PAFS stands for Pre-Application Feasibility Study, which is supposed to be carried out before a development application can be submitted to the URA.
The circular introducing PAFS was released in November 13, 2017 by the URA, following concerns of potential congestion on roads and residential areas as a result of intensified redevelopment of older constructions.
Why URA needs to implement PAFS?
URA was keen on getting the information on PAFS to everyone concerned with establishment of residential properties and their occupation, including property owners, developers and architects, as well as real estate agents.
This regulatory body also wanted traffic and transport consultants to be in the know.
This is because since the en bloc sales wave began in 2017, it has become clear that areas that were initially serene and sparsely populated are likely to become chaotic and congested in due course and traffic jams might soon become a big issue.
There is also the risk of social amenities and other services being overstretched beyond capacity.
The fear by the URA emanates from the fact that many developers are intent on increasing the number of housing units once they have acquired the sites through en bloc sales, sometimes doubling or tripling them from the initial number.
The importance of introducing PAFS is to ensure that experts working with the CSCs, such as the real estate agents, conduct feasibility studies with a view to establishing the impact the intended development is bound to have on traffic along the roads within the area.
If a site that had a condo with 50 families is going to hold a development with 180 families, clearly there is bound to be a much larger number of cars as people drive to and from work, and more vehicles dropping children to and from school.
Since authorities in Singapore have always preferred to have residential areas that are healthy and comfortable and transport systems that are free from the menace of traffic jams, the URA decided to be proactive in ensuring the peaceful environment persists even amid increased housing redevelopments.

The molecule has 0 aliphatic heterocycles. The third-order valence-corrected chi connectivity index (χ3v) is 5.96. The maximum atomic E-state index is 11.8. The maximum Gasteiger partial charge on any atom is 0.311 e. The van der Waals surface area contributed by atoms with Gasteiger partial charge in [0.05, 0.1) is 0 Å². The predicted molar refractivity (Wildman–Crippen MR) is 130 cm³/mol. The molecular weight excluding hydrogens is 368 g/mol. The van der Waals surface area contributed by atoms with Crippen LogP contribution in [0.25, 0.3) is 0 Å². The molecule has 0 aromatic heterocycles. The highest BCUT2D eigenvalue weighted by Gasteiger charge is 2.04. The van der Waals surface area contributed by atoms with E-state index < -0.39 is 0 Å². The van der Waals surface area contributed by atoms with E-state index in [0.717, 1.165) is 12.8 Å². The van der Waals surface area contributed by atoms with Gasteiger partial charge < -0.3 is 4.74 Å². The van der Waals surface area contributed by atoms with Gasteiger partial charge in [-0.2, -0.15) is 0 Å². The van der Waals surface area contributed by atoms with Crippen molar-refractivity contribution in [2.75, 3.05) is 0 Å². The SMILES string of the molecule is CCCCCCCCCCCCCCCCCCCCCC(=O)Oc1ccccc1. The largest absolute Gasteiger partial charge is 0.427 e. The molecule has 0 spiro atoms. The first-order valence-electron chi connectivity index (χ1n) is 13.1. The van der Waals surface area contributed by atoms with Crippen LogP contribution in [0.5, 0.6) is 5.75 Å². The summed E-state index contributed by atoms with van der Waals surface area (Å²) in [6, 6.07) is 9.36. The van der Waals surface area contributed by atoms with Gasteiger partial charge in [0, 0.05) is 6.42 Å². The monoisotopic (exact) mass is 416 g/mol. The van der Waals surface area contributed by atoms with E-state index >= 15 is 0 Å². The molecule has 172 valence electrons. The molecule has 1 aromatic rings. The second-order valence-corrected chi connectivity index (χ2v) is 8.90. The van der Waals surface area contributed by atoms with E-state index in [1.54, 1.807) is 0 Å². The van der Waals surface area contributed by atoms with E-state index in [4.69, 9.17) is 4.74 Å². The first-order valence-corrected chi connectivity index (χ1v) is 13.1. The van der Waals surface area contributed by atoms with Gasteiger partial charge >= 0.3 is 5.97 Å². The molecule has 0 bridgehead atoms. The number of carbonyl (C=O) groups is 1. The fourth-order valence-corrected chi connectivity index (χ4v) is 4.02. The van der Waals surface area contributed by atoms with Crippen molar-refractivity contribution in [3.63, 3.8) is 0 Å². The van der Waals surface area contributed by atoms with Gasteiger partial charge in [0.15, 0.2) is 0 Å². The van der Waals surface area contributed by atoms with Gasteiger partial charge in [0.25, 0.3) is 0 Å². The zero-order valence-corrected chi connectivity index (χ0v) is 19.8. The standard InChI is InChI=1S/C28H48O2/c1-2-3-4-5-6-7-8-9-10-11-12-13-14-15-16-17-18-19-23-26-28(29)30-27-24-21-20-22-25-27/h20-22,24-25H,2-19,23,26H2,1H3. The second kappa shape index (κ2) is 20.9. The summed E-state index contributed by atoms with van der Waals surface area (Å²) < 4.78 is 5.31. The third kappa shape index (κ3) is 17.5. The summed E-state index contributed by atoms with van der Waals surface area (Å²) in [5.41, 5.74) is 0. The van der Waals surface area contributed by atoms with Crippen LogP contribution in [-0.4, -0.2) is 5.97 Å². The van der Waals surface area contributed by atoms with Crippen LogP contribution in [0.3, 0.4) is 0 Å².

In the event that the agencies conducting the PAFS realize the proposed redevelopment is likely to destabilize the peaceful existence of people within the area, they have been charged with the duty of proposing measures to avert such a negative impact.
The completed PAFS are then to be submitted to the Land Transport Authority (LTA), so that the PAFS can be evaluated by the body that knows for certain how the roads are and the factors likely to affect them adversely.
Only after the PAFS have been approved by the LTA can the agencies concerned proceed to submit necessary applications to the URA for redevelopment of the proposed site.
In short, URA can now only approve the number of development units that LTA certifies to be acceptable.
How does PAFS Affect Your En Bloc Property Sale?
If, according to the LTA, the proposed housing units would result to a population too high for the existing road network in the region, the body might recommend a reduction in the number of dwelling units.
And since a reduction of housing units means the new developer would have fewer dwelling units to sell, it follows that the projected income would be lower than if the units were more.
The import of this is that such a developer cannot offer a buying price as high as the one offered by a developer with many more housing units to sell.
In fact, since the introduction of PAFS, agents engaged by property owners are conducting PAFS even before the sales tender is launched, so that potential bidders can know in advance what they are in for.
In instances where the PAFS are favourable, property owners are confident in fixing a high reserve price for their property.